More Police, Managed More Effectively, Really Can Reduce Crime

When a city applies moneyball methods to policing, it lowers the rate of offenses by an average of 10 percent.

West Midlands Police/Flickr

Can simply adding more police officers to the streets, or changing the ways in which they operate, actually reduce the rate of crime? A report from the Brennan Center for Justice at NYU School of Law, What Caused the Crime Decline?, provides an answer to this question. Two specific approaches to policing really can bring down crime.

First, increasing numbers of police officers can reduce crime. Increased police in the 1990s brought down crime by about 5 percent (this could range from 0 to 10 percent). Police employment increased dramatically in the 1990s, rising 28 percent. One major contributor was the 1994 Crime Bill, which provided funding for 100,000 new local officers. A body of empirical research has found that simply having more officers on the streets, even if they are not arresting or stopping anyone, can be a crime deterrent.

We also find that police techniques can be effective in reducing crime. Interestingly, the biggest impact has come from something that gets a lot less ink than controversial measures such as stop-and-frisk or the use of military equipment.

Credit the digital revolution. During the 1990s, police forces started using computers to target their efforts. The technique goes by the name CompStat. Part management tool, part geographical data-driven analysis, CompStat was developed in the 1980s to combat subway crime in New York City. Originally, it was no more complex than sticking pins into a subway map on the wall, looking for patterns. But it worked. Police commissioner Bill Bratton then implemented it full-scale into the NYPD in 1994. It then spread, in some form, to many big cities around the country.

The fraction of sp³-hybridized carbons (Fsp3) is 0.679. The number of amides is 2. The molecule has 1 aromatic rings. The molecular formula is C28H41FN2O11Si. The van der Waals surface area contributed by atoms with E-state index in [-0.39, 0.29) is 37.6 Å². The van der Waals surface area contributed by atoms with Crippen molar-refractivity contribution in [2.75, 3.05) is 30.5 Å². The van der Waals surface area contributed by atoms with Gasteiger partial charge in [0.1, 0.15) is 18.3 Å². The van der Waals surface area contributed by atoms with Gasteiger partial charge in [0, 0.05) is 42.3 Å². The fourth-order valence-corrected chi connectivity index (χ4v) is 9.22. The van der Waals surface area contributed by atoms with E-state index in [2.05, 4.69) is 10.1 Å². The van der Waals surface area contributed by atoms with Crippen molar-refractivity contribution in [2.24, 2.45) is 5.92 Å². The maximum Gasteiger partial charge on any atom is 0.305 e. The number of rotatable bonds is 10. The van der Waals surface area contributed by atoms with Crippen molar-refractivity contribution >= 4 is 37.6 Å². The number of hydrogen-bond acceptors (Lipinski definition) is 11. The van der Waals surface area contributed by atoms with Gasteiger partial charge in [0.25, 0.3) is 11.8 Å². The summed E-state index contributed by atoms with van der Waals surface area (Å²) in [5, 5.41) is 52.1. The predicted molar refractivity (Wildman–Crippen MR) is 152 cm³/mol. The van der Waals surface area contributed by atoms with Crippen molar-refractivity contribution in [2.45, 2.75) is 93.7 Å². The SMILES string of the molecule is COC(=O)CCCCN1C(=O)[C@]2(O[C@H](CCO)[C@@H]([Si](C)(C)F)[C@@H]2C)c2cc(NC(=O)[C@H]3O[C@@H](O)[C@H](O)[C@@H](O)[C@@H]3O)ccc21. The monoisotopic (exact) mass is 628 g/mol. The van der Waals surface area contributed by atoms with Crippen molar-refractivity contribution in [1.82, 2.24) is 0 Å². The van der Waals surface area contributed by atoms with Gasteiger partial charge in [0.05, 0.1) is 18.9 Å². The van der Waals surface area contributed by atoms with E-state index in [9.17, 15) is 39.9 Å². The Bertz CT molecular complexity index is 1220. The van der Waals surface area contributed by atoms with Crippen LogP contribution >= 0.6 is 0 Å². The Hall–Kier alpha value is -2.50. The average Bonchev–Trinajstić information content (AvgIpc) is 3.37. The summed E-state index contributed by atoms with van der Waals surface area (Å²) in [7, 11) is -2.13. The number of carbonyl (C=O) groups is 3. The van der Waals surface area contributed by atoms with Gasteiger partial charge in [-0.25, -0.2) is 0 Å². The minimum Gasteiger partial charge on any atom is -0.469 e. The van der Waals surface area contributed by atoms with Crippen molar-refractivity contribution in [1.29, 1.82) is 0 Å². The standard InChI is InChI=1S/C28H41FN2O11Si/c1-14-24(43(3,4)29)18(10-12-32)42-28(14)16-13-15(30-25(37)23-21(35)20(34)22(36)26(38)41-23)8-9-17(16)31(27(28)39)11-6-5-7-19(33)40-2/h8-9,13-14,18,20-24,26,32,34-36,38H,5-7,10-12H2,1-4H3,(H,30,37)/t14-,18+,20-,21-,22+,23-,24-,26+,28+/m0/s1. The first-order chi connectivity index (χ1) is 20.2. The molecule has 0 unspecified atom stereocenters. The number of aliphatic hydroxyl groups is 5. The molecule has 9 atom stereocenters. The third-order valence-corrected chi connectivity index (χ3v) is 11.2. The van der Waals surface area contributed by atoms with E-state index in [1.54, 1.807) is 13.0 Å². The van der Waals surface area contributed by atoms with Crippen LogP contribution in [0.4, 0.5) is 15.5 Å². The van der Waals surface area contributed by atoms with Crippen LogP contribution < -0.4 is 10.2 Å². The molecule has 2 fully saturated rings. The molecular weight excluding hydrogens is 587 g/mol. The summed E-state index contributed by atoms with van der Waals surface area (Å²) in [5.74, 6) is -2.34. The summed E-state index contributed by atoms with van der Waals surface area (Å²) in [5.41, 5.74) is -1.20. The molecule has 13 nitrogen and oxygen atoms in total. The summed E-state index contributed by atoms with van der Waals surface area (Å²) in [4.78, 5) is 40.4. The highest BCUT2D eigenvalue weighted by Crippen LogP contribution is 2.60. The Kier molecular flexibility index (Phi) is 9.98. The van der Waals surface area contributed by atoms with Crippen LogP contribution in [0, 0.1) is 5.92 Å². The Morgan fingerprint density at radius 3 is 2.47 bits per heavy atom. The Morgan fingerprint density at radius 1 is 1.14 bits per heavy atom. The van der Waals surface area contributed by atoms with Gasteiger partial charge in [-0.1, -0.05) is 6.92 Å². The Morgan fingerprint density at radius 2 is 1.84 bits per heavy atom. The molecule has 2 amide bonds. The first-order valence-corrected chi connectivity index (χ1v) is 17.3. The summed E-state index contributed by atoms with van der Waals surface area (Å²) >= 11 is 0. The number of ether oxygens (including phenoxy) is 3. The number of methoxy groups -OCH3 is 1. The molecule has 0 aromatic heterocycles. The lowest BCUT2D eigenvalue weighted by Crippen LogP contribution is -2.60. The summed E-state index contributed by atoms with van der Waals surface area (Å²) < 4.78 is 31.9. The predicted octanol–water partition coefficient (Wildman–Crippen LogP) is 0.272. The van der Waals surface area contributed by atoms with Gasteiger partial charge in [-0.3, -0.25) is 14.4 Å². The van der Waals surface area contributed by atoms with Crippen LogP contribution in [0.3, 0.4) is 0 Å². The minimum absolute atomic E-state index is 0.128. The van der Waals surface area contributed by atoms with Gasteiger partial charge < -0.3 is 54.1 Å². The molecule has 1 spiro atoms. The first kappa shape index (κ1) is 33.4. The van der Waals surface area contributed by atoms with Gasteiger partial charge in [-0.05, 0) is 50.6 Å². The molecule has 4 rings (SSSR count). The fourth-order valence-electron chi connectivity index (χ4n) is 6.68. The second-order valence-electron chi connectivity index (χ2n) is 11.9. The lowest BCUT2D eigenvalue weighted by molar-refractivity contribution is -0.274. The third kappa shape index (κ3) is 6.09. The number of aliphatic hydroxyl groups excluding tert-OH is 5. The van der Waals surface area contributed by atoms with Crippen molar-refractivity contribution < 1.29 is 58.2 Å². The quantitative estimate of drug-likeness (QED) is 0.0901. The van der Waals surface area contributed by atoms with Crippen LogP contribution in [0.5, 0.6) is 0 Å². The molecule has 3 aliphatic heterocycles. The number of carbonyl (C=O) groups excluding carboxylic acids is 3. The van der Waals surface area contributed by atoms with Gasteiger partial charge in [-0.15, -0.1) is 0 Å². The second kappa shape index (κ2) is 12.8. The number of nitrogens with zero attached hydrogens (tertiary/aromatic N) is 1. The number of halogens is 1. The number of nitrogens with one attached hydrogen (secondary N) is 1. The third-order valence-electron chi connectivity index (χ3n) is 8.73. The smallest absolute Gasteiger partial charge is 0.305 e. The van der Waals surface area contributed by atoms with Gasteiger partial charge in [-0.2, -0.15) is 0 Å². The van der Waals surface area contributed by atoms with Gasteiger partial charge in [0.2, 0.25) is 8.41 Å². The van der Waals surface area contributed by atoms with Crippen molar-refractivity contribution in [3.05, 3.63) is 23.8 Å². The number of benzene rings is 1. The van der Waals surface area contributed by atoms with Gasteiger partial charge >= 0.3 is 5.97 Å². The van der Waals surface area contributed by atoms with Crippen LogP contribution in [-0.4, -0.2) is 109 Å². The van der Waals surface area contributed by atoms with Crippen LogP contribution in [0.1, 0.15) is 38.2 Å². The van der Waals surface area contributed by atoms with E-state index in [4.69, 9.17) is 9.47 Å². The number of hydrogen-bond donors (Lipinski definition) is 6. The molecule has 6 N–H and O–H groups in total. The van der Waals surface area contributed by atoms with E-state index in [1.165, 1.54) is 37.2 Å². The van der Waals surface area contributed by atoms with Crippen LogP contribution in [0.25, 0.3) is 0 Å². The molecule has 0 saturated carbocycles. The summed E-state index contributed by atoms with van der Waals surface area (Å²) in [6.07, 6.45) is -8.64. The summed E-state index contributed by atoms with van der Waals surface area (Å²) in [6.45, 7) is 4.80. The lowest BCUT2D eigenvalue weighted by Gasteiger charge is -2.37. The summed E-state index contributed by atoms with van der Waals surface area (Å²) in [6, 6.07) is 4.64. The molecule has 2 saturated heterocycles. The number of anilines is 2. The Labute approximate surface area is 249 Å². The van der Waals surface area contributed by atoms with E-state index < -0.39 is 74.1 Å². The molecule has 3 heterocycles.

We analyzed crime data from the 50 largest cities. Forty-one currently use some form of CompStat. We find that the introduction of CompStat is associated with a roughly 10 percent decrease in crime (this could vary from 5 to 15 percent). In other words, crime is about 10 percent lower in a city that uses a program like CompStat than in an otherwise identical city without it. The effect holds true for violent crime, property crime, and homicide.

Interactive graphic: Crime rates, 1990-2011. Graph darkens to show more cities adopting CompStat (Brennan Center for Justice)

CompStat, of course, varies city to city. And in some places it has faced criticism. In New York, for example, it is sometimes argued that CompStat can lead to overly aggressive policing, akin to stop-and-frisk. HBO’s “The Wire” highlighted the risk of officers “juking the stats” when utlitizing CompStat. But it is critical to understand that CompStat is not a proxy for any of these tactics that police use on the ground in neighborhoods. CompStat is about what happens inside police departments. The hallmarks of CompStat are its strong management and accountability techniques within a police department, as well as its reliance on data collection to identify crime patterns to then choose locations and tactics to deploy resources to break those patterns.

Adding more police officers, and adopting strong, proven management techniques, can actually reduce the rate of crime. Even their combined impact, though, accounts for only a fraction of the documented reductions. Changes in law enforcement are a key part of the larger puzzle, accelerating and reinforcing the other factors that combined to produce the historic drop in crime rates.